If you want I can explain the whole case to you. There are so many legal irregularities it was quite impossible for the CAS to declare him guilty. Still they did. It is one dirty mess at the top of the cycling world.
 
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Arnout said:
Yeah and I am still counting how many legal mistakes were made in that case. It was one of the worst episodes for the UCI. I mean, normally when a B - sample is not positive the rider is cleared. This time though they found a C - sample from somewhere (though I doubt that, it is more likely they just used the A - sample again) to test it for a third time which is legally not defendable.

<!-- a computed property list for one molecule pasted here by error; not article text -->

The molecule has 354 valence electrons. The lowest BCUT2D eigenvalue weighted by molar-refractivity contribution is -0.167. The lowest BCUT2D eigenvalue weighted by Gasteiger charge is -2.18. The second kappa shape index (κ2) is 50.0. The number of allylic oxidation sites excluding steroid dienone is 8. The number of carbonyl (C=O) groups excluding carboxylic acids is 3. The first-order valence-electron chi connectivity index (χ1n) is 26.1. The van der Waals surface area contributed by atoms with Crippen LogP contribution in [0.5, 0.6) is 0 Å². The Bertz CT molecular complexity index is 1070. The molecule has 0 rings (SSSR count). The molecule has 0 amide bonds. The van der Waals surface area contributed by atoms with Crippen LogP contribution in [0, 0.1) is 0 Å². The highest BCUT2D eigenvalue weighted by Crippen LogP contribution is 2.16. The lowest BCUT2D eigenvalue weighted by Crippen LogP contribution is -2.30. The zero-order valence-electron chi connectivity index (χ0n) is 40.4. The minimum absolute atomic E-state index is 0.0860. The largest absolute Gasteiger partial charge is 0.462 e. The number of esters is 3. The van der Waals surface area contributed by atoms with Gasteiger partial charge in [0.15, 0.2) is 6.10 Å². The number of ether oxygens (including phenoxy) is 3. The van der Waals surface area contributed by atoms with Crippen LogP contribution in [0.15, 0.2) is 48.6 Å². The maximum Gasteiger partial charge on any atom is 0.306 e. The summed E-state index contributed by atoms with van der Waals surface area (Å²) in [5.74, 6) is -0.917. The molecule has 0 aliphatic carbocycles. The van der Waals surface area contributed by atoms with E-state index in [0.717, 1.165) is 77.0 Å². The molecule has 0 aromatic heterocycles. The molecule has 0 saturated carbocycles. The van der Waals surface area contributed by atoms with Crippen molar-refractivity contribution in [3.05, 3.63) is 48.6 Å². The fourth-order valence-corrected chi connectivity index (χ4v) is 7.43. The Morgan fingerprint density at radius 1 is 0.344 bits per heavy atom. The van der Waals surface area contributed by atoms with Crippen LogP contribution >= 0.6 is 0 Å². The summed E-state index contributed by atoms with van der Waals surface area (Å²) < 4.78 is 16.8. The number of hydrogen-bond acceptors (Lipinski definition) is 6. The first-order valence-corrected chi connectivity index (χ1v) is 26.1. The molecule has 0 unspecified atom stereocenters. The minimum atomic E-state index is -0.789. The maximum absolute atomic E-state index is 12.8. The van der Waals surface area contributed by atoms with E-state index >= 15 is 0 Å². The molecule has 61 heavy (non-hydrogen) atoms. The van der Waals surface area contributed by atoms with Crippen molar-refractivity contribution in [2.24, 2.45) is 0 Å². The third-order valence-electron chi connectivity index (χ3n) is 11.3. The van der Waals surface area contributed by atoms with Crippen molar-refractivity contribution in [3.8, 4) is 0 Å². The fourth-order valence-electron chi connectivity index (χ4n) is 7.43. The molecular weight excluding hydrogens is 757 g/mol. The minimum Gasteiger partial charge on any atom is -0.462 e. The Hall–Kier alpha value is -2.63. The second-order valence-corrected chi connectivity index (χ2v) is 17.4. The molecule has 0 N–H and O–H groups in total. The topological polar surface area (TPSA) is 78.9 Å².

No it's logical that a B sample will have more liquid to use because it is only necessary to test it for one substance. The A sample has to be checked for all kinds of banned substances using different tests so it tends to get used up. The B sample only exists as a check for whatever banned substance shows up in the A sample testing.

It's important to realize that the Mayo B sample which was called inconclusive by the Ghent and Sydney labs was suspicious. If you read the Court of Arbitration for Sport decision you will see that. If you want to show in court that your neighbor's fence is encroaching on your property you take a picture of it. If the picture is blurry you don't present that in court, you take another picture to get a clear image.

If the B sample is negative for EPO then the athlete gets off. That happened to Fabrizio Guidi and Marion Jones. But if the sample is inconclusive then it is tested again. That happened to Roberto Heras.

The new EPO confirmation test might make issues like this less common.